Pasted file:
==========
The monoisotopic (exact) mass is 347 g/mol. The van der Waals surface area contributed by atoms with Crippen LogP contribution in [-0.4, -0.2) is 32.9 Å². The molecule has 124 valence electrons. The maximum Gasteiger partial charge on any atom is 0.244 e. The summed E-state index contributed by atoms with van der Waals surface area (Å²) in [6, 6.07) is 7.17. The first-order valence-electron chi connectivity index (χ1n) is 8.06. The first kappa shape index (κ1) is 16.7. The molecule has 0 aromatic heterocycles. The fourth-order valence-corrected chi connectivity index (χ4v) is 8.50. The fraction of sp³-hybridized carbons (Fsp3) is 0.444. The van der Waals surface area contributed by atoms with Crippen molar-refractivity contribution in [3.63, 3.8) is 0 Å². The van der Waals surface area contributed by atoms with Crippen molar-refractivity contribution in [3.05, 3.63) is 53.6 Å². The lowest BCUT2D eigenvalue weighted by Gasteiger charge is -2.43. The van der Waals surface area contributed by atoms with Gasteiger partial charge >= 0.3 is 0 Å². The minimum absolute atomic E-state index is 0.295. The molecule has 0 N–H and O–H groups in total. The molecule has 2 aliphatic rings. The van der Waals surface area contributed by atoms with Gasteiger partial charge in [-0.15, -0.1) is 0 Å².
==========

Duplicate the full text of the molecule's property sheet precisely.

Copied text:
The monoisotopic (exact) mass is 347 g/mol. The van der Waals surface area contributed by atoms with Crippen LogP contribution in [-0.4, -0.2) is 32.9 Å². The molecule has 124 valence electrons. The maximum Gasteiger partial charge on any atom is 0.244 e. The summed E-state index contributed by atoms with van der Waals surface area (Å²) in [6, 6.07) is 7.17. The first-order valence-electron chi connectivity index (χ1n) is 8.06. The first kappa shape index (κ1) is 16.7. The molecule has 0 aromatic heterocycles. The fourth-order valence-corrected chi connectivity index (χ4v) is 8.50. The fraction of sp³-hybridized carbons (Fsp3) is 0.444. The van der Waals surface area contributed by atoms with Crippen molar-refractivity contribution in [3.63, 3.8) is 0 Å². The van der Waals surface area contributed by atoms with Crippen molar-refractivity contribution in [3.05, 3.63) is 53.6 Å². The lowest BCUT2D eigenvalue weighted by Gasteiger charge is -2.43. The van der Waals surface area contributed by atoms with Gasteiger partial charge >= 0.3 is 0 Å². The minimum absolute atomic E-state index is 0.295. The molecule has 0 N–H and O–H groups in total. The molecule has 2 aliphatic rings. The van der Waals surface area contributed by atoms with Gasteiger partial charge in [-0.15, -0.1) is 0 Å².